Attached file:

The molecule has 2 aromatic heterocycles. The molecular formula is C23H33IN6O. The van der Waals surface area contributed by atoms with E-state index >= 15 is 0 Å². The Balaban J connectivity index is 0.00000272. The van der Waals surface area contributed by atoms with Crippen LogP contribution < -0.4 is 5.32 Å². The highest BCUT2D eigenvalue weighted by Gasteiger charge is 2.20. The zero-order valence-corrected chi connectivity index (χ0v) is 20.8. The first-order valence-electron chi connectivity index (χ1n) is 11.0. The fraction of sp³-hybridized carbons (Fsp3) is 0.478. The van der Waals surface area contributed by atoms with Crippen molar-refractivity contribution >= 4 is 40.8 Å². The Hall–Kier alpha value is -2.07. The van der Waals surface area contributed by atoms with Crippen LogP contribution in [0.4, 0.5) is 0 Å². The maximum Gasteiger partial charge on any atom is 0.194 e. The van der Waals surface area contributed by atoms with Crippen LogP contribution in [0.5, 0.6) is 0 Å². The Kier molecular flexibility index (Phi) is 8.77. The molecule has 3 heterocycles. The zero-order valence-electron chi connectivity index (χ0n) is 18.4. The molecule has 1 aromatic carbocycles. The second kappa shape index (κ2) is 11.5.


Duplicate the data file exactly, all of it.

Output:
The molecule has 2 aromatic heterocycles. The molecular formula is C23H33IN6O. The van der Waals surface area contributed by atoms with E-state index >= 15 is 0 Å². The Balaban J connectivity index is 0.00000272. The van der Waals surface area contributed by atoms with Crippen LogP contribution < -0.4 is 5.32 Å². The highest BCUT2D eigenvalue weighted by Gasteiger charge is 2.20. The zero-order valence-corrected chi connectivity index (χ0v) is 20.8. The first-order valence-electron chi connectivity index (χ1n) is 11.0. The fraction of sp³-hybridized carbons (Fsp3) is 0.478. The van der Waals surface area contributed by atoms with Crippen molar-refractivity contribution >= 4 is 40.8 Å². The Hall–Kier alpha value is -2.07. The van der Waals surface area contributed by atoms with Crippen LogP contribution in [0.4, 0.5) is 0 Å². The maximum Gasteiger partial charge on any atom is 0.194 e. The van der Waals surface area contributed by atoms with Crippen LogP contribution in [0.5, 0.6) is 0 Å². The Kier molecular flexibility index (Phi) is 8.77. The molecule has 3 heterocycles. The zero-order valence-electron chi connectivity index (χ0n) is 18.4. The molecule has 1 aromatic carbocycles. The second kappa shape index (κ2) is 11.5.